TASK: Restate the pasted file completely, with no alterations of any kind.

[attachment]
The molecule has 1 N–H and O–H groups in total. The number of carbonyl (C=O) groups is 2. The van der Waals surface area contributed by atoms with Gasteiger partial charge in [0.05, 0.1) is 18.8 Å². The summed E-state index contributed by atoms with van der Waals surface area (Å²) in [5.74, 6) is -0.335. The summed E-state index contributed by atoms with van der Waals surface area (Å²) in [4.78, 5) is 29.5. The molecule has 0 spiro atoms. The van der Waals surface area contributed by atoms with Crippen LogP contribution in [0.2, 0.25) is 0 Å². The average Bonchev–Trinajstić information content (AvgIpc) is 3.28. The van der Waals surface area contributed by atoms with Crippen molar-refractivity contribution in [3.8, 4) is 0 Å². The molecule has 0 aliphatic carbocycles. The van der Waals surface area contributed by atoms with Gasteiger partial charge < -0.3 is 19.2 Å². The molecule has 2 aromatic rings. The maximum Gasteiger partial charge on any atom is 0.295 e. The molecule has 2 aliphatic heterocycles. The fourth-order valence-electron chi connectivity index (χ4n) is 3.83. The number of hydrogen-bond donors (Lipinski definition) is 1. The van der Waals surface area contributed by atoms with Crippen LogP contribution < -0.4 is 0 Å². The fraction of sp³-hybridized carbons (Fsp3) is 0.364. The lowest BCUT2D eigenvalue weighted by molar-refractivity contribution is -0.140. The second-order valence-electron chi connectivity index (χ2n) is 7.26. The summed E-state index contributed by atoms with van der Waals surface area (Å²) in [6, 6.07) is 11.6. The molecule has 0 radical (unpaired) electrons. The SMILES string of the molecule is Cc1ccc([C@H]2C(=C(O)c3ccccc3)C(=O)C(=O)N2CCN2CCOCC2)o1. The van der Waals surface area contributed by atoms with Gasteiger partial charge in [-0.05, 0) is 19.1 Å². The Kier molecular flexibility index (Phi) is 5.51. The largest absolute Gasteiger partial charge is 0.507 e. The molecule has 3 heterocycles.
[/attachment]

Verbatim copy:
The molecule has 1 N–H and O–H groups in total. The number of carbonyl (C=O) groups is 2. The van der Waals surface area contributed by atoms with Gasteiger partial charge in [0.05, 0.1) is 18.8 Å². The summed E-state index contributed by atoms with van der Waals surface area (Å²) in [5.74, 6) is -0.335. The summed E-state index contributed by atoms with van der Waals surface area (Å²) in [4.78, 5) is 29.5. The molecule has 0 spiro atoms. The van der Waals surface area contributed by atoms with Crippen LogP contribution in [0.2, 0.25) is 0 Å². The average Bonchev–Trinajstić information content (AvgIpc) is 3.28. The van der Waals surface area contributed by atoms with Crippen molar-refractivity contribution in [3.8, 4) is 0 Å². The molecule has 0 aliphatic carbocycles. The van der Waals surface area contributed by atoms with Gasteiger partial charge < -0.3 is 19.2 Å². The molecule has 2 aromatic rings. The maximum Gasteiger partial charge on any atom is 0.295 e. The molecule has 2 aliphatic heterocycles. The fourth-order valence-electron chi connectivity index (χ4n) is 3.83. The number of hydrogen-bond donors (Lipinski definition) is 1. The van der Waals surface area contributed by atoms with Crippen LogP contribution < -0.4 is 0 Å². The fraction of sp³-hybridized carbons (Fsp3) is 0.364. The lowest BCUT2D eigenvalue weighted by molar-refractivity contribution is -0.140. The second-order valence-electron chi connectivity index (χ2n) is 7.26. The summed E-state index contributed by atoms with van der Waals surface area (Å²) in [6, 6.07) is 11.6. The molecule has 0 radical (unpaired) electrons. The SMILES string of the molecule is Cc1ccc([C@H]2C(=C(O)c3ccccc3)C(=O)C(=O)N2CCN2CCOCC2)o1. The van der Waals surface area contributed by atoms with Gasteiger partial charge in [-0.05, 0) is 19.1 Å². The Kier molecular flexibility index (Phi) is 5.51. The largest absolute Gasteiger partial charge is 0.507 e. The molecule has 3 heterocycles.